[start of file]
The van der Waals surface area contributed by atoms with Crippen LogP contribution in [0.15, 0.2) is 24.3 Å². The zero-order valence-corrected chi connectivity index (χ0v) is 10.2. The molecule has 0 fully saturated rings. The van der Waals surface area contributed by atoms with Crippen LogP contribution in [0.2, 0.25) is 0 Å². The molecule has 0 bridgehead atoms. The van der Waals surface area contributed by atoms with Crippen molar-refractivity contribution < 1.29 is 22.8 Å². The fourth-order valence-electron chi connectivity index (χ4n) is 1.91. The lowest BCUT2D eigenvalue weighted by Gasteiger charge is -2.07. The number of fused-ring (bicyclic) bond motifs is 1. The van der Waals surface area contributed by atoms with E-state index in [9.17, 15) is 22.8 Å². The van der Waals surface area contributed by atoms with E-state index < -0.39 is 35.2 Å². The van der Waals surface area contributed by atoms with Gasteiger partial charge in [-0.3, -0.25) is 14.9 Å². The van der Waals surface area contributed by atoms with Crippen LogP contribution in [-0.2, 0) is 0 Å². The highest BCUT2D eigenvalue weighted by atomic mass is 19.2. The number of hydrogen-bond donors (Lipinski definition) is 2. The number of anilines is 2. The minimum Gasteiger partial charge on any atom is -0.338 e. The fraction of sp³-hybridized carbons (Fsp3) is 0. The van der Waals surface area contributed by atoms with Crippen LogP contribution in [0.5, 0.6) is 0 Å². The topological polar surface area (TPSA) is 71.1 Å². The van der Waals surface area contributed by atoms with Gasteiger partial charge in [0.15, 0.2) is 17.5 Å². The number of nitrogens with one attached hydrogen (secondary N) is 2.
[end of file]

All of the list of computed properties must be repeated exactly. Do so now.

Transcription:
The van der Waals surface area contributed by atoms with Crippen LogP contribution in [0.15, 0.2) is 24.3 Å². The zero-order valence-corrected chi connectivity index (χ0v) is 10.2. The molecule has 0 fully saturated rings. The van der Waals surface area contributed by atoms with Crippen LogP contribution in [0.2, 0.25) is 0 Å². The molecule has 0 bridgehead atoms. The van der Waals surface area contributed by atoms with Crippen molar-refractivity contribution < 1.29 is 22.8 Å². The fourth-order valence-electron chi connectivity index (χ4n) is 1.91. The lowest BCUT2D eigenvalue weighted by Gasteiger charge is -2.07. The number of fused-ring (bicyclic) bond motifs is 1. The van der Waals surface area contributed by atoms with E-state index in [9.17, 15) is 22.8 Å². The van der Waals surface area contributed by atoms with E-state index < -0.39 is 35.2 Å². The van der Waals surface area contributed by atoms with Gasteiger partial charge in [-0.3, -0.25) is 14.9 Å². The van der Waals surface area contributed by atoms with Crippen LogP contribution in [-0.2, 0) is 0 Å². The highest BCUT2D eigenvalue weighted by atomic mass is 19.2. The number of hydrogen-bond donors (Lipinski definition) is 2. The number of anilines is 2. The minimum Gasteiger partial charge on any atom is -0.338 e. The fraction of sp³-hybridized carbons (Fsp3) is 0. The van der Waals surface area contributed by atoms with Crippen LogP contribution in [0.5, 0.6) is 0 Å². The topological polar surface area (TPSA) is 71.1 Å². The van der Waals surface area contributed by atoms with Gasteiger partial charge in [0.15, 0.2) is 17.5 Å². The number of nitrogens with one attached hydrogen (secondary N) is 2.